Taro strikes back: attempt on Ded Khasan’s life is next salvo in Russian mob war

Today, Aslan Usoyan, known by his underworld nickname ‘Ded Khasan’ (‘Grandpa Hassan’), was shot in the stomach in an ambush in central Moscow’s Tverskaya street as he went to visit his son. The 73-year-old survived the attack, but is still in critical condition in hospital. And so the gang war that the Russian godfathers had hoped to avoid is all but started.

The cause is presumably a running feud that is dividing the crime scene in European Russia, at least. In the one corner is Khasan, who represents not just many of the gangs of North Caucasian criminals but also the older generation, still heedful of the underworld etiquette of the vory v zakone (not because of any intrinsic manners so much as an awareness that conflicts are bad for business and risk arousing what is still the biggest gang in town, the state). On the other is Tariel Oniani, ‘Taro’, the recently-convicted Georgian criminal, whose powerful criminal empire faces dismemberment at the hands of other gangs, but who has a reputation for ignoring the rules and not being willing to go down without a fight.

When Oniani was arrested and convicted, the majority of the leadership of the Russian underworld breathed a sigh of relief. They hoped that meant that he was out of the picture and the wider mob war that was brewing was averted. After all, such a war might start as being between Taro and Khasan but would both draw in other gangs and also run the risk of forcing the state to crack down.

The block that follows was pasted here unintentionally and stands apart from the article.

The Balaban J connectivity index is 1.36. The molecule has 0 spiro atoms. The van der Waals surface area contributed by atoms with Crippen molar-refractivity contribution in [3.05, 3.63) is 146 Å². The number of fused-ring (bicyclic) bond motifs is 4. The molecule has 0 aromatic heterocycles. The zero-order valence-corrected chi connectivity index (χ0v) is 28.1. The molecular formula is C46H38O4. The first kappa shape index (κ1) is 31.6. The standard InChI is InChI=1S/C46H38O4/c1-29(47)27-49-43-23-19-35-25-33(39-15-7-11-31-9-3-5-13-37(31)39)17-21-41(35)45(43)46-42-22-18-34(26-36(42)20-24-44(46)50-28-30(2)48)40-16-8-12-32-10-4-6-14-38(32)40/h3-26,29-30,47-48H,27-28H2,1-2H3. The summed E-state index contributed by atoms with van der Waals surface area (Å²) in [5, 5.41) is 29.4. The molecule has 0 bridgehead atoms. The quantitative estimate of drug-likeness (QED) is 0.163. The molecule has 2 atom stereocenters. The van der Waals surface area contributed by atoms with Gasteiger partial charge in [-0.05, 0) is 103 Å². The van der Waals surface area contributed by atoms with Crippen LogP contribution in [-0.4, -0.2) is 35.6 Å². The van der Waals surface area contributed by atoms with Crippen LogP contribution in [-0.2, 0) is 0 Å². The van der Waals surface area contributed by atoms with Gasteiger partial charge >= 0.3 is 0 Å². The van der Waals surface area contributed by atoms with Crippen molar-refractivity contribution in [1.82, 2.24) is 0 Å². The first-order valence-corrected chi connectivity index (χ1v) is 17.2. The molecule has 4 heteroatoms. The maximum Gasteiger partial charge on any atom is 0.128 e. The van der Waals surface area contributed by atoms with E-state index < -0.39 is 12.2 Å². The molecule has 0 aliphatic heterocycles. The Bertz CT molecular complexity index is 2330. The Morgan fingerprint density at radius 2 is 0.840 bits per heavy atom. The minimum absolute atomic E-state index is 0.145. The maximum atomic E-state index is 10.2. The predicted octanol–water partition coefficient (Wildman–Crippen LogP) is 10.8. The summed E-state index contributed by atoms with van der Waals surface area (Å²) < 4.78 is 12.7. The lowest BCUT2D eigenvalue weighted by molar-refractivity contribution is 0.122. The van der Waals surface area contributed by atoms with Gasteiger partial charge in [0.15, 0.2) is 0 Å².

Back in July, I wrote that “Oniani reportedly plans to appeal. If he is successful, I wouldn’t be surprised if the next moves against him are rather more direct – but I’m sure he is equally marshaling more than just his legal resources. Although his conviction does go some way to averting the risk, a serious mob war is not yet out of the question.” It looks as if he has reached out from prison and demonstrated the truth of this. The murder of Vyacheslav Ivankov, ‘Yaponchik’ in 2009, probably also at Oniani’s behest, brought matters close to a full war. The (strikingly similar) attack on Usoyan, whether or not he survives, is an even more dangerous move. Usoyan, or his allies and successors, cannot do anything but respond.

Sadly, I find it hard not to anticipate a lot more blood on the streets as a result — and possibly a wider shake-up of the current balance of terror and pecking orders within the Russian underworld. Furthermore, given that this conflict has already led to deaths in Europe, this is not a conflict that will be entirely confined to Russia’s borders.

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